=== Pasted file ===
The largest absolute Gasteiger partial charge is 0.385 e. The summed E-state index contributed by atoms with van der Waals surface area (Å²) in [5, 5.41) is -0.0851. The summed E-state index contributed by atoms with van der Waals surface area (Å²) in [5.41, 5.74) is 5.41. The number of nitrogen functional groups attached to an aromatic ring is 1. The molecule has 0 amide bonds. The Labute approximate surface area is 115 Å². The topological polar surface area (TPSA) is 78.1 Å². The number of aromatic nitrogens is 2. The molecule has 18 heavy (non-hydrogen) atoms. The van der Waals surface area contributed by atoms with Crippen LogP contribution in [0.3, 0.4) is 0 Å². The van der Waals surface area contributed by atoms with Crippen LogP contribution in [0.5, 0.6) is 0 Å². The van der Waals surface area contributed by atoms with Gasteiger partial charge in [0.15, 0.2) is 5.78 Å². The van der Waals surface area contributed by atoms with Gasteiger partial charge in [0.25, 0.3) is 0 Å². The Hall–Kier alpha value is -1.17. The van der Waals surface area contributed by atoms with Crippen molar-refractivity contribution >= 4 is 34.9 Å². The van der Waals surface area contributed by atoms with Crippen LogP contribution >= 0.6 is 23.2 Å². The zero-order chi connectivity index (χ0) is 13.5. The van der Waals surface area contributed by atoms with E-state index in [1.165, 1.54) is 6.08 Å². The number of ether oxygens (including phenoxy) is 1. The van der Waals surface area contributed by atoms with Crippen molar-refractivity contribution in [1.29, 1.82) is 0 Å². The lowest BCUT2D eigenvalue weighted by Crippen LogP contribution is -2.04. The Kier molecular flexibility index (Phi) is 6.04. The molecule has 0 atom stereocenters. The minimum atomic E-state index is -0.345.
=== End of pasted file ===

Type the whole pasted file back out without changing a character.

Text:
The largest absolute Gasteiger partial charge is 0.385 e. The summed E-state index contributed by atoms with van der Waals surface area (Å²) in [5, 5.41) is -0.0851. The summed E-state index contributed by atoms with van der Waals surface area (Å²) in [5.41, 5.74) is 5.41. The number of nitrogen functional groups attached to an aromatic ring is 1. The molecule has 0 amide bonds. The Labute approximate surface area is 115 Å². The topological polar surface area (TPSA) is 78.1 Å². The number of aromatic nitrogens is 2. The molecule has 18 heavy (non-hydrogen) atoms. The van der Waals surface area contributed by atoms with Crippen LogP contribution in [0.3, 0.4) is 0 Å². The van der Waals surface area contributed by atoms with Crippen LogP contribution in [0.5, 0.6) is 0 Å². The van der Waals surface area contributed by atoms with Gasteiger partial charge in [0.15, 0.2) is 5.78 Å². The van der Waals surface area contributed by atoms with Gasteiger partial charge in [0.25, 0.3) is 0 Å². The Hall–Kier alpha value is -1.17. The van der Waals surface area contributed by atoms with Crippen molar-refractivity contribution >= 4 is 34.9 Å². The van der Waals surface area contributed by atoms with Crippen LogP contribution >= 0.6 is 23.2 Å². The zero-order chi connectivity index (χ0) is 13.5. The van der Waals surface area contributed by atoms with E-state index in [1.165, 1.54) is 6.08 Å². The number of ether oxygens (including phenoxy) is 1. The van der Waals surface area contributed by atoms with Crippen molar-refractivity contribution in [1.29, 1.82) is 0 Å². The lowest BCUT2D eigenvalue weighted by Crippen LogP contribution is -2.04. The Kier molecular flexibility index (Phi) is 6.04. The molecule has 0 atom stereocenters. The minimum atomic E-state index is -0.345.